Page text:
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Is Parker doing any good for the wine industry and the consumers?

July 14, 2008 Tags: 0 comments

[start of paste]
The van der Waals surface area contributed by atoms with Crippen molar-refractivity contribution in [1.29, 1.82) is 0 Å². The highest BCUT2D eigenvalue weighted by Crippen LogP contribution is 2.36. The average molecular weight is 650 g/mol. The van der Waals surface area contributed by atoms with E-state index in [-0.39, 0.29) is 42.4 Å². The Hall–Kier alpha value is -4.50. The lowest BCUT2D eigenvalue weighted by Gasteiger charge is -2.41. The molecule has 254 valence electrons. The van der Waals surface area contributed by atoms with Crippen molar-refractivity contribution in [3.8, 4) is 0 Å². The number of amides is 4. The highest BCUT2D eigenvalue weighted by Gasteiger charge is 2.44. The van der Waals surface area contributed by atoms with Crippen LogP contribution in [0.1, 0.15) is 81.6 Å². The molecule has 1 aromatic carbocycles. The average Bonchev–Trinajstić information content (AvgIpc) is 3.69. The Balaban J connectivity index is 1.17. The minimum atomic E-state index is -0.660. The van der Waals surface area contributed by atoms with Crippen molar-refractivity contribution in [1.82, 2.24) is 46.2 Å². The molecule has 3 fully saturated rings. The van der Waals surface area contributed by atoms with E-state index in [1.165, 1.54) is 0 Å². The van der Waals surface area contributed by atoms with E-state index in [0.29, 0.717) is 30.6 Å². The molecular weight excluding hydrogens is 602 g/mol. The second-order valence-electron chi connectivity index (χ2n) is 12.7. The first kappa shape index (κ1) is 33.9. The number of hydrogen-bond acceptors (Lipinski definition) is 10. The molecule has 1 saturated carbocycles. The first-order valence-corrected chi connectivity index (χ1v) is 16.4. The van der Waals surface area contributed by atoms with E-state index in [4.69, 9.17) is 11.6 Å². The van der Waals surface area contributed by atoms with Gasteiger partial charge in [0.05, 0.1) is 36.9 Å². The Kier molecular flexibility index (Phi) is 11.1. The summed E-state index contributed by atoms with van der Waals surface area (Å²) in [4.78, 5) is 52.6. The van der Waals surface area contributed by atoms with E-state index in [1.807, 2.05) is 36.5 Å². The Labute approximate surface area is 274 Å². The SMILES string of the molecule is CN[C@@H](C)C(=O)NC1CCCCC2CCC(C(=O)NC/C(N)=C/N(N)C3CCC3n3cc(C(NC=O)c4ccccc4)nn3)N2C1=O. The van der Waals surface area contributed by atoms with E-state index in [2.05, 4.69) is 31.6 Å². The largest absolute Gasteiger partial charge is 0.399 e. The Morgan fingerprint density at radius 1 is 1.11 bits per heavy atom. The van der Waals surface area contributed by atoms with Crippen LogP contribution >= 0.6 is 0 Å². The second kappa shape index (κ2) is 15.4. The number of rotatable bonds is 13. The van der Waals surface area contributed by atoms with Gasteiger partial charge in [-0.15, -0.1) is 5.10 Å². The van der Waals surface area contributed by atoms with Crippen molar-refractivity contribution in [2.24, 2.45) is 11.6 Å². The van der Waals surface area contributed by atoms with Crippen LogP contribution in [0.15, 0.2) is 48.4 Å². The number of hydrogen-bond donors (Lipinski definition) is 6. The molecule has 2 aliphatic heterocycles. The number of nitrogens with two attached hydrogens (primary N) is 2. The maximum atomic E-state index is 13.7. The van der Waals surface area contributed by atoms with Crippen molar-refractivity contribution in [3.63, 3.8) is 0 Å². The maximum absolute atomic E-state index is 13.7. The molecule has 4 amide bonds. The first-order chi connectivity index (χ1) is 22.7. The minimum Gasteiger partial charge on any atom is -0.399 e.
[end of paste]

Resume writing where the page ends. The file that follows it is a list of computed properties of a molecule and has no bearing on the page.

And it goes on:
I don't think he is. A part from the rumours about his never tasted but still highly rated wines according to his former colleague which could be a way from the former colleague to get a bit of attention and eventually make some money, what is Parker doing is making all wine makers to make wine the way he likes them and this is causing all wine converging to the same point, sorry points, the most sought 90+. A symptom of this conversion is the so called scandal of the Brunello di Montalcino which should be, by law, made by only Sangiovese Grosso but in reality, it was recently discovered is not. It had small percentages of Merlot and Cabernet Sauvignon that were added simply to make the wine more round, soft and more ready to drink, exactly as Parker likes it. I recently went to a tasting of Tuscan wines in Italy and I was very disappointed of finding Tuscan wines such as Chianti and Nobile di Montepulciano, wines made with Sangiovese, smoother and rounder as they have never been Whilst the Brunello by law can only be made by Sangiovese grosso, for these other wines the law allows small percentages of other grapes, and I could taste them more than ever. The downside of it was that, at least for me, what made these wines unique, had gone. I think this is a shame and I damaging the industry and us, wine lovers that enjoy a glass of wine and love tasting and discovering new and unique wines. What I don't understand is why someone can tell us what to drink and also make the price jump to the sky simply because he has rated the wine 90+ and we are all happy to pay this premium even though, 99% of the times, we don't understand the wine, we possibly don't like it but tell everyone that we tasted a wine highly rated by Parker and it was good. Is that because we all want to appear wine experts and are afraid of what we think? I only had the opportunity to taste once two wines highly rated by Parker, I mean that in only one occasion, in a wine fair there was someone selling highly rated wines and I tasted two, I think one was 92 points and the other had a similar rating. For both wines I was, together with the seller, very disappointed but what the seller told me is that people were buying those wines simply because Parker had highly rated them. Obviously, there are also a lot of wines rated by Parker which are good, but what I don't like is that producers, especially in the old world, which has such a variety and differences in style, producers have started making wines to please him forgetting that wine was drunk thousands years before Parker and will be still drunk when Parker will stop writing about wine.
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